***originally written 10 August 2011***
J.J Abrams likes secrets. From the marketing strategy of Cloverfield, to the entire bait-the-audience storytelling of Lost (and we’ll come back to Lost later), Abrams knows that what interests the audience the most is often what they either don’t know, or can’t see. And so we come to his new feature film and love-letter to producer Steven Spielberg, Super 8.
Super 8 is all about people not-knowing-things, both the characters and the audience. Set in 1979 (I think), the film’s primary focus is on a group of childhood friends who, in their summer holiday, are attempting to make a zombie movie. The project is that of portly and enthusiastic Charles (favourite thing to say: “production value!”)*, but the ‘hero’ character here is Joe (Joel Courntey), a sweet kid who recently lost his mother and whose father, the local deputy, is growing increasingly detached from him. Whilst out filming against parental instruction at the nearby, gloomy station, the kids witness a train crash that will change their lives, and the lives of everyone in the sleepy town of Lilian forever.
And so the mystery element of the movie begins. It seems as though one of the kids’ teachers purposeful caused the crash – but why? Joe takes a souvenir from the crash; a strange little cube that the military are very keen to get back – but why? All the dogs have left the town, the power keeps going out, and people are randomly disappearing after quick glimpses of a large, slimy looking creature… what’s going on here!? J.J. Abrams likes secrets, and Super 8 draws you in with quite a few of them.
But that’s not what really draws you into this picture. What draws you in are the kids. These child actors are terrific. Thankfully more Stand By Me than The Goonies. Joel Courtney constantly reminds you of Elliott in E.T. in a good way. He makes Joe wide-eyed and open-hearted. Easy to cheer for. Likewise, young Riley Griffiths makes budding-director Charles a fabulous, well-rounded (no pun intended) creation. The real score (unsurprisingly following her stellar performance last year in Sofia Coppola’s under-seen Somewhere) is Elle Fanning as Alice, who puts on a brave face for the small world she lives in that regard her as the product of no-good trailer-trash. That these kids are good is one thing, that they have such chemistry together must’ve been a Godsend to Abrams, especially Courtney and Fanning. In fact, it’s safe to say that whenever the kids are together on screen Super 8 is a five-star movie.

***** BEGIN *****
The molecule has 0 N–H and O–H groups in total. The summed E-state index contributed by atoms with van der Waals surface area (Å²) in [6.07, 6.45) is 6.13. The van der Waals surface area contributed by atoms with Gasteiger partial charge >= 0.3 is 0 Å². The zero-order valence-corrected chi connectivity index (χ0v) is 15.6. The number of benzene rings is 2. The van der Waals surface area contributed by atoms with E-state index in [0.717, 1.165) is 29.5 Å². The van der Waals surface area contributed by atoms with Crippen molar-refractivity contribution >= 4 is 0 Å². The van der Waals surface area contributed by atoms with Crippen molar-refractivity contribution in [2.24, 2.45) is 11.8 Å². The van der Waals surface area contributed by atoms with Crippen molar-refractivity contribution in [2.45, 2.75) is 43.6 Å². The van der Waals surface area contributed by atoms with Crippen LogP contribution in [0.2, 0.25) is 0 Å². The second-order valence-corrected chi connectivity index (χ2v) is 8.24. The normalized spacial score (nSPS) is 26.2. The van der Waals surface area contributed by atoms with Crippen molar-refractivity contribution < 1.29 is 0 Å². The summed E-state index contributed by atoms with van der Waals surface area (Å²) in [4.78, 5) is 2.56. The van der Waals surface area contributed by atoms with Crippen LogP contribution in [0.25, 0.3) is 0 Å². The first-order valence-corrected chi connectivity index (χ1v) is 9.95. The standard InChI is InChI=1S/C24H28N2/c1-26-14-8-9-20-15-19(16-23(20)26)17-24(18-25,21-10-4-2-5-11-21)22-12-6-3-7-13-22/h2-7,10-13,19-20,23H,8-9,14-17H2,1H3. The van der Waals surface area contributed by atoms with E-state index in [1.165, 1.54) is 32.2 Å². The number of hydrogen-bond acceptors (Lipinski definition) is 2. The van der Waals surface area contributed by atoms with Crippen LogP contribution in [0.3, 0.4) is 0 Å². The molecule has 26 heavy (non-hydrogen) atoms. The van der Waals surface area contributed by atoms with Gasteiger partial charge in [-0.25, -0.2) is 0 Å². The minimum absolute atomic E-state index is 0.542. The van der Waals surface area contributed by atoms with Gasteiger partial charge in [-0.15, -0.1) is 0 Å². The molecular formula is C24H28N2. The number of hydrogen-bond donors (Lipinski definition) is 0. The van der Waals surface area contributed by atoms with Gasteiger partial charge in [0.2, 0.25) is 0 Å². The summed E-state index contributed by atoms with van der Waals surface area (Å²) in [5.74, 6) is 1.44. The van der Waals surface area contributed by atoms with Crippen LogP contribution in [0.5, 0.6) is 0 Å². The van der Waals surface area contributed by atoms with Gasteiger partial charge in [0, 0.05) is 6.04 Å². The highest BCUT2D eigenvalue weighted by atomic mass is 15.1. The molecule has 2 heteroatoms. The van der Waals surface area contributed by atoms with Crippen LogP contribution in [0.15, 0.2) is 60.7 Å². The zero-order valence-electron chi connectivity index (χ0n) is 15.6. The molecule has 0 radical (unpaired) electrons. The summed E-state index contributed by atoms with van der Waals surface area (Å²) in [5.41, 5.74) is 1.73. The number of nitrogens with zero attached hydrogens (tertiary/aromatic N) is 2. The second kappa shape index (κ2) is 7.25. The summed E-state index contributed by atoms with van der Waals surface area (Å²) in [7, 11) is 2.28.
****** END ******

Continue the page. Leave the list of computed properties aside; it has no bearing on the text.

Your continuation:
Unfortunately, Super 8 is not a five-star movie.
Let’s talk about Lost again for a moment (I am going somewhere with this). If you ask anyone who was enthusiastic about Lost what their favourite season of the show was, I practically guarantee you they’ll say either season 1 or 2. Because, as thick with fantastic twists and turns and science-fiction wows as the later seasons were, it all started with the characters. Those early years were about the people, not the constantly shape-shifting McGuffin, which ultimately swallowed the show whole in that last, awful, disappointing season. Super 8, sadly, is like a 2 hour distillation of what went right and what went wrong with Lost. The first half an hour is brilliant. Absolutely brilliant. A classic in the making. Wonderful characters warmly introduced, and, in the train-crash sequence, one of the best set-pieces in Summer blockbuster history.
Pretty soon however, Abrams appears to lose focus and, criminally, interest in his young leads. The story becomes too busy painting on an elusive, larger canvas, feeding in the mystery elements, but also dallying too much with X-Files subplots about ne’er-do-well military types and a larger conspiracy that we really only ever get the most cursory cliff notes on. His alien creature (it’s an alien, by the way) is an uninspired and elusive creation, mostly nasty, but – when it suits the plot also pitiable – are we supposed to root for it, or fear it? And whilst Joe is never forgotten, the same can’t be said for his friends. I’m sure there were 6 of them at the beginning, by the end there only seem to be 4. Even at the rushed finale, the friends are never fully reunited, and their cause – the zombie movie – disappears completely as Abrams decides special effects are much more fun to play with. And like Lost, the answers to the mysteries, so long a pre-occupation of the running time, don’t feel as though they wholly justified the build up. Blanks are sketchily filled in. It never feels like this is the kids’ story either; just a bunch of weird stuff that happened around them.
There’s no after-thought either. As soon as Abrams’ paranormal hokum is wrapped up, that’s it, end of film, leaving a majority of the characters without grace notes. Sure, the end credits play out accompanied by the end-product of all their hard work – the joyful little zombie short The Case – but it’s too little too late, and actually a bitter reminder of what was missing from the last hour.
It’s a shame, because Abrams was really onto a good thing here. The scenes with the kids together are brilliant, and well-worth seeing the movie for. Perhaps it’s just me, but I would’ve been far more content with a smaller movie about their summer project. Instead Super 8 feels like a charming independent film that got trampled on by a Summer ‘event’ picture. I like that the film attempted to make stars instead of casting stars, and it’s always encouraging in an area of the movie industry bogged down in superheroes and reboots to see a movie that stands up and tries to be something different, even if it does wear it’s influences on it’s sleeve (and producer credits). But Super 8 just isn’t the movie it could’ve been.
*it’s worth noting that the other kids’ favourite thing to say is “shit”. For a 12A, Super 8 is rife with swearing, drug use and one bloody death.